Blue Damson plums are edible when fresh, but the fruits have a sweet-tart, bitter flavor that is often considered unpalatable when raw. Despite their astringent nature, Blue Damson plums are famous for their use in cooked applications, combined with added sweeteners. The plums are popularly simmered into jams, jellies, compotes, and chutney, and in some European recipes, the fruits are cooked down into a thick paste, similar in appearance and texture to quince paste. The paste is traditionally molded into intricate shapes and served with fresh cheeses as an appetizer or accompaniment to afternoon tea. Blue Damson plums can also be baked into pies, cakes, tarts, crumbles, and other pastries, stewed in a sugary syrup or cooked into a sweet topping for ice cream, crepes, and waffles. In addition to culinary preparations, Blue Damson plums are also sometimes infused into liqueurs or used to flavor wine. Blue Damson plums pair well with bay leaves, rosemary, ginger, honey, meats such as pork, poultry, and duck, fruits including blueberries, strawberries, and cherries, parmesan, and nuts such as hazelnut, almonds, pistachios, and pecans. Whole, unwashed Blue Damson plums should be ripened at room temperature away from direct sunlight. Once soft, the fruits can be stored for 3 to 4 days when kept in the refrigerator. Blue Damson plums can also be dried or canned for extended use.
Damson plums were notably used in commercial jam-making in Europe in the 19th century before World War II. The plums were highly favored for their spice-filled, sweet-tart flavor, vibrant coloring, and natural pectin content, developing a smooth and spreadable, magenta-hued jam. Damson plum jam was traditionally spread over toast, served with fresh cheeses, or layered into baked goods. Damson plum trees were also widely planted in British orchards as the variety is hardy, resistant to strong winds, cold weather, and soil conditions. Damson plum trees were especially popular as a windbreak and were planted as a protective barrier for more delicate trees in orchards. In the 1850s, in the Lyth Valley, a region near Cumbria, England, there were orchards comprised entirely of Damson plum trees, cultivated for their astringent fruits. The valley provided an ideal climate for the plum trees, and the fruits were sold commercially for jams and preserves. In the modern-day, Damson plum production has almost disappeared entirely due to the rise of other commercially favorable varieties, but there are still some growers in the Lyth Valley that are preserving the heirloom plum trees. Residents of Lyth Valley even established Damson Day, a celebration dedicated to promoting the Damson orchards through orchard tours, baked goods, jam sampling, educational talks, and live entertainment. The festive event also features friendly competitions, selecting the best homemade Damson wine, gin, preserves, and jams.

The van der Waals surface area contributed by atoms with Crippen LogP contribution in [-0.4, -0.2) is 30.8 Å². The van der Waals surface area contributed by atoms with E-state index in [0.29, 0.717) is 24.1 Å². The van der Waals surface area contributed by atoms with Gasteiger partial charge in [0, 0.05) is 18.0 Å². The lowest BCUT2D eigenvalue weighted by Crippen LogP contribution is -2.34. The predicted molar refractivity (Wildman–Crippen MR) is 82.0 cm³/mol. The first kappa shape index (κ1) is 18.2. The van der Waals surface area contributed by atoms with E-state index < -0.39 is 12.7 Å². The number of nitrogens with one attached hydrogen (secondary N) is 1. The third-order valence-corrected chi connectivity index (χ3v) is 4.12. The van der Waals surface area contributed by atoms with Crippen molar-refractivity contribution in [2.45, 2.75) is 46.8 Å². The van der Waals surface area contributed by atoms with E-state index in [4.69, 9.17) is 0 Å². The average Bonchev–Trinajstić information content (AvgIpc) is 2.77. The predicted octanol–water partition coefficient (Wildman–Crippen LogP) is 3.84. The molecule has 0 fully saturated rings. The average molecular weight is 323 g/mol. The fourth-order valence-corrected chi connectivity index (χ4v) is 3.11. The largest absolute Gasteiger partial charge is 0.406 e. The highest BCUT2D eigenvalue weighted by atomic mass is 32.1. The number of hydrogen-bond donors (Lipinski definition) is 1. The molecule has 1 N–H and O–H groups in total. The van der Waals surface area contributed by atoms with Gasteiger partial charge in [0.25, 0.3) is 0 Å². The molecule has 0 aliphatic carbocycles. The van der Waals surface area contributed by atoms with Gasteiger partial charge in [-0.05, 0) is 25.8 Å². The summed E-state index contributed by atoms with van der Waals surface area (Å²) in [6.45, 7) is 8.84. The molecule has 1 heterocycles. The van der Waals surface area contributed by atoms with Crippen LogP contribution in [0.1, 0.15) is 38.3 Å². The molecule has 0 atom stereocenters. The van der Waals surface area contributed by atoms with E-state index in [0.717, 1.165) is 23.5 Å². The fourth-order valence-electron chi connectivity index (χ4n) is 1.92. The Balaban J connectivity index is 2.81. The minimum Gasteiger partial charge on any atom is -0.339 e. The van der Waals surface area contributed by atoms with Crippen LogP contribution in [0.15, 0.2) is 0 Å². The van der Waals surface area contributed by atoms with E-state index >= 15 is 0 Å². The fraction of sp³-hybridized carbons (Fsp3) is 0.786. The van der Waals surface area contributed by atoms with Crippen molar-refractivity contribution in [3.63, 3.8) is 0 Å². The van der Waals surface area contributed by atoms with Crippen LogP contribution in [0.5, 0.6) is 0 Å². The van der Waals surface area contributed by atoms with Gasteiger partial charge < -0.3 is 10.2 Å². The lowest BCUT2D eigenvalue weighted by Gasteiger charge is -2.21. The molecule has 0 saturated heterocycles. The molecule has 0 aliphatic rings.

Damson plums are native to the Middle East, specifically modern-day Syria, where the fruits have been cultivated since ancient times. The plums were believed by experts to have been discovered in Damascus, the capital city of Syria, and the name Damson is derived from “damas cene,” a derivation of the city’s name. Damson plum seeds have also appeared in Mesopotamian ruins, and the plums were mentioned in poems dating back to Ancient Greece. Over time, Damson plums were spread along trade routes through the Roman Empire and were introduced across Europe, widely established in Italy and later in Great Britain. Damson plums were also brought to America with English settlers, planted in home gardens. The plum trees eventually escaped cultivation and grow wild in some parts of the Eastern United States. Today Damson plums are rare fruits that are not commercially cultivated. The plums are grown through specialty orchards in Europe, especially in the United Kingdom, and are also found in small quantities in California. When in season, Damson plums are sold through farmer’s markets and distributors.
Recipes that include Blue Damson Plums. One is easiest, three is harder.